If you’ve never had the pleasure of dealing with the Department of Labor, you are lucky. Consider the following true story.
When a Relationship Goes from Bad to Worse
Disgruntled employees. We’ve all had them; hell, I’ve been one a couple of times myself. It becomes troublesome when they leave and have an ax to grind. There are many ways an ex-employee can cause you angst:
- Internal Revenue Service: “They didn’t withhold my taxes”
- Equal Employment Opportunity Commission: “They discriminated against me because I was old (or young, or purple, or ugly, insert your own variable)”
- The Judge and Jury: “They sexually harassed me”
- Department of Labor “They didn’t pay me the right amount. I worked overtime”
The last one is the focus of this article.
How to Double the Cost of Your Ex-Employee
Recently we had a client who was investigated by the Department of Labor. I don’t know the reason why the employee left, but they were the only one in the business besides the owner. The ex-employee complained that they had worked full time, but had not been paid for all of their time. The employee had only worked part time, but the employer had neglected to keep any of the old time records, and hence couldn’t prove what the employee had worked. Result? $22,000 fine to the employer ( two years worth of back wages to full time). Ouch!
The Big Assumption
But wait, you say. I only have salaried employees. This is one of the areas of great confusion with small employers. Just because you pay an employee salary, doesn’t mean they aren’t eligible for over time. In general, any individual who is not an “exempt employee”, regardless of how they are compensated, are to be paid overtime for all time over 40 hours in a seven consecutive day time frame (Oklahoma and Federal law, but this varies by state).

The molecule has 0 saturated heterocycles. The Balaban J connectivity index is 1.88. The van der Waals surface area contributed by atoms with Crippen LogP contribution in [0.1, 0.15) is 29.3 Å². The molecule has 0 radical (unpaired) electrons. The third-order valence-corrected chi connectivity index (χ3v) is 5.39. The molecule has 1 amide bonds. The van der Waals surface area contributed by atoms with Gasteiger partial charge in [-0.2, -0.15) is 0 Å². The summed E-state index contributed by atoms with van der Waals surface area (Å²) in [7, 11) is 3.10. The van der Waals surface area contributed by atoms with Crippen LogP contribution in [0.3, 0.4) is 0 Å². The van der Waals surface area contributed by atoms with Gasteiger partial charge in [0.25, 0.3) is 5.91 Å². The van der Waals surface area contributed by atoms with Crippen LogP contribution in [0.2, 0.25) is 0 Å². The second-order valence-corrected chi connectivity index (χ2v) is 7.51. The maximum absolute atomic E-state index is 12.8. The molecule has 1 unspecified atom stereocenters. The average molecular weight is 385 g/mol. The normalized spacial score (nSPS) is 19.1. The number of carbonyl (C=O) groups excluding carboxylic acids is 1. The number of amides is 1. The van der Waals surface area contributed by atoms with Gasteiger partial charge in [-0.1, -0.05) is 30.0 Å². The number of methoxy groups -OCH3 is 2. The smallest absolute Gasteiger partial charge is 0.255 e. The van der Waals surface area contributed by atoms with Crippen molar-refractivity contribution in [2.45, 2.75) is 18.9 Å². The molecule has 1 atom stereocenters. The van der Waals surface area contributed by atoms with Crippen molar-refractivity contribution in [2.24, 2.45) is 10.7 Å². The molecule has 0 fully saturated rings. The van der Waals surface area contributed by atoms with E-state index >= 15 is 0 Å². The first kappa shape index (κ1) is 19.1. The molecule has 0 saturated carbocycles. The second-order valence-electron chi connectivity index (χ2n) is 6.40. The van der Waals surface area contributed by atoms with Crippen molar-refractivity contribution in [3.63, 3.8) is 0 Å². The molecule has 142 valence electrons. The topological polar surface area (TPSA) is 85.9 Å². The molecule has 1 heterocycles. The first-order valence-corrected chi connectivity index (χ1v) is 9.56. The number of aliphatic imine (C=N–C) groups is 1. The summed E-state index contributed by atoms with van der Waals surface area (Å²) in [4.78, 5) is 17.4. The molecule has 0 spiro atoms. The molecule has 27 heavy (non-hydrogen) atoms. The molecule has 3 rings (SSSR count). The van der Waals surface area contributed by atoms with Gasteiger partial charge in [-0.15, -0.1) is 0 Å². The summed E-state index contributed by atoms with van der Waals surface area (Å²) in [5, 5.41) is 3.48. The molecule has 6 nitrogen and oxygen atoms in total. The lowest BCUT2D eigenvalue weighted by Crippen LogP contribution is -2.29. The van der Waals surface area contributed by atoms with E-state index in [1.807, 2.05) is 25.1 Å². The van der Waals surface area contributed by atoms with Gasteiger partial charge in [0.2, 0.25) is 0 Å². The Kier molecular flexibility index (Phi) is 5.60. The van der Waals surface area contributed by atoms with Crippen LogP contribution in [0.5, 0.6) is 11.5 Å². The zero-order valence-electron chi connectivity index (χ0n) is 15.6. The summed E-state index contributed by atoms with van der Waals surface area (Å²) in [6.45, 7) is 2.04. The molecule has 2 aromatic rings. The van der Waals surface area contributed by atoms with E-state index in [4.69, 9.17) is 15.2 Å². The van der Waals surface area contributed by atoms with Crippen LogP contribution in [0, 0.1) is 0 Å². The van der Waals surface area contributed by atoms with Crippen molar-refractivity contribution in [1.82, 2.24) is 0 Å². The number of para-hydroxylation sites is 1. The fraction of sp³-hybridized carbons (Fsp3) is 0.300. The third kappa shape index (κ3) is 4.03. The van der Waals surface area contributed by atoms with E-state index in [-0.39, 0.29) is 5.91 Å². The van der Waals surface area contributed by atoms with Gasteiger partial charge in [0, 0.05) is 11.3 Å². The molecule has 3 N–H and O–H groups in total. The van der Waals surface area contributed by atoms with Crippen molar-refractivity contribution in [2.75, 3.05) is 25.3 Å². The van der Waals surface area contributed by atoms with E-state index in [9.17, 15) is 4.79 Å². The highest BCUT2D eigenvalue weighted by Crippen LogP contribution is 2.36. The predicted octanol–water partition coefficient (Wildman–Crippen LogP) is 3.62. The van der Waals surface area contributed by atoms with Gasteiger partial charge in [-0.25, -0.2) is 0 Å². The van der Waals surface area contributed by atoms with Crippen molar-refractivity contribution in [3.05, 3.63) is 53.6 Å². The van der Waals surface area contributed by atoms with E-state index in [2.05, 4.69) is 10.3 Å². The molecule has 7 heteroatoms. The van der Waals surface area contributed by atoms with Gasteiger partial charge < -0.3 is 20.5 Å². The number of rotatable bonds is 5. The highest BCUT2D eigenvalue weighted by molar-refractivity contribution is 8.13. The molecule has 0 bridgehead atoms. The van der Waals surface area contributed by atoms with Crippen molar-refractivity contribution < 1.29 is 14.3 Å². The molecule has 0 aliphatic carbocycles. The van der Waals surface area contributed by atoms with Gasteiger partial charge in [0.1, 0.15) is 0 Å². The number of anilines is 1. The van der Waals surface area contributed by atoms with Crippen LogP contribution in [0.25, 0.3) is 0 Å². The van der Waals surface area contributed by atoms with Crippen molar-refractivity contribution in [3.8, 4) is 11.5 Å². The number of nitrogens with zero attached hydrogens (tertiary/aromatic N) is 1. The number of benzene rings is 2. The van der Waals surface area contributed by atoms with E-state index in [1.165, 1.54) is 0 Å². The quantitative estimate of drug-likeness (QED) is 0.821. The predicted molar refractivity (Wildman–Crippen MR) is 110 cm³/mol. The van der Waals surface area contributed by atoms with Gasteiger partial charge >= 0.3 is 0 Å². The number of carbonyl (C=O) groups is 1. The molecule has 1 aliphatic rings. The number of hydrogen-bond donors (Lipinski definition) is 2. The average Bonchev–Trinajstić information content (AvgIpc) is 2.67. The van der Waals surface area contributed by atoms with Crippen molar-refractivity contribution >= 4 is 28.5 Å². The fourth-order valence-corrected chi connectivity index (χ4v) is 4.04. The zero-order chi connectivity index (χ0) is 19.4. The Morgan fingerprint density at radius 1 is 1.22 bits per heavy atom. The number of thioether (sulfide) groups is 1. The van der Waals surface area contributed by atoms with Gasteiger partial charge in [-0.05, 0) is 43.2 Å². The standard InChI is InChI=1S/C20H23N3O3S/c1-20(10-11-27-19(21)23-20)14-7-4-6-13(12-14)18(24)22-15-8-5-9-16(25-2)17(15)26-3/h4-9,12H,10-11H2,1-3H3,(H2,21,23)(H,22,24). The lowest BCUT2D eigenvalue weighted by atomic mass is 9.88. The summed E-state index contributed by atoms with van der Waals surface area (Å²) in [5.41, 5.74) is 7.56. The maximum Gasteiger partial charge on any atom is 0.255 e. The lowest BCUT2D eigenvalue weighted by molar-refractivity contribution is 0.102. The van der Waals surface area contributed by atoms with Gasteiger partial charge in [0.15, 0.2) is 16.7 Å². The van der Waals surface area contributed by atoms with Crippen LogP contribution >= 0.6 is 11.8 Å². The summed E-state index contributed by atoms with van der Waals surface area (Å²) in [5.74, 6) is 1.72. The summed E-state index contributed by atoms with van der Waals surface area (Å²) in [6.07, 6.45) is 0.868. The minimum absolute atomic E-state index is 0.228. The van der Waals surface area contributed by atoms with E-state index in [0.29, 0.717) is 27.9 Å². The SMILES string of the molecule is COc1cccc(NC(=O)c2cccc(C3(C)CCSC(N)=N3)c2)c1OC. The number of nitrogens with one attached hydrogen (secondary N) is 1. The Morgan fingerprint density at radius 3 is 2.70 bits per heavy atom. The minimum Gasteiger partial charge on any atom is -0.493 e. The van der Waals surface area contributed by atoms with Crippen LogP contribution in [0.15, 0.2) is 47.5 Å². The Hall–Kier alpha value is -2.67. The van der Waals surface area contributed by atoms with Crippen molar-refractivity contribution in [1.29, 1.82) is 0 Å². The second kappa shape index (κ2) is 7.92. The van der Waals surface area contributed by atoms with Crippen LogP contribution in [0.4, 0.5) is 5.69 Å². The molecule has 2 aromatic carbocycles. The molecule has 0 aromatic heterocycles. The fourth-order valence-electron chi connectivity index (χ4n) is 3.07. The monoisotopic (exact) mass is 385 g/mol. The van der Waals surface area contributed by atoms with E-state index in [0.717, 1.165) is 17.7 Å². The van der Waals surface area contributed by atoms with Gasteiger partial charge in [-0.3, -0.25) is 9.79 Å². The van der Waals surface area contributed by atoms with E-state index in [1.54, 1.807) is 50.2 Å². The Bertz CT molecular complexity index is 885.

So what is an exempt employee? It depends, but generally they have to be in a supervisory role and manage people. There are also exemptions for certain seasonal jobs. The real scary question is, if you had a salary person quit, can you prove they didn’t work over 40 hours. Our experience tells us that most business owners don’t track time for salary employees, simply because they don’t think they have to. Maybe they don’t have to, but it sure makes a lot of sense to!
The bottom line is that there are very few businesses (even those with only one employee) that shouldn’t be keeping time records for their employees. We have some great, inexpensive web based solutions, but whether you use a payroll service or not, make sure you are doing it right. It is very expensive to be wrong.
How long to I keep records: http://www.coregroupus.com/local/RecordRetentionGuidelines.pdf
What is an employee: http://www.coregroupus.com/local/Independent_Contractor_Checklist.pdf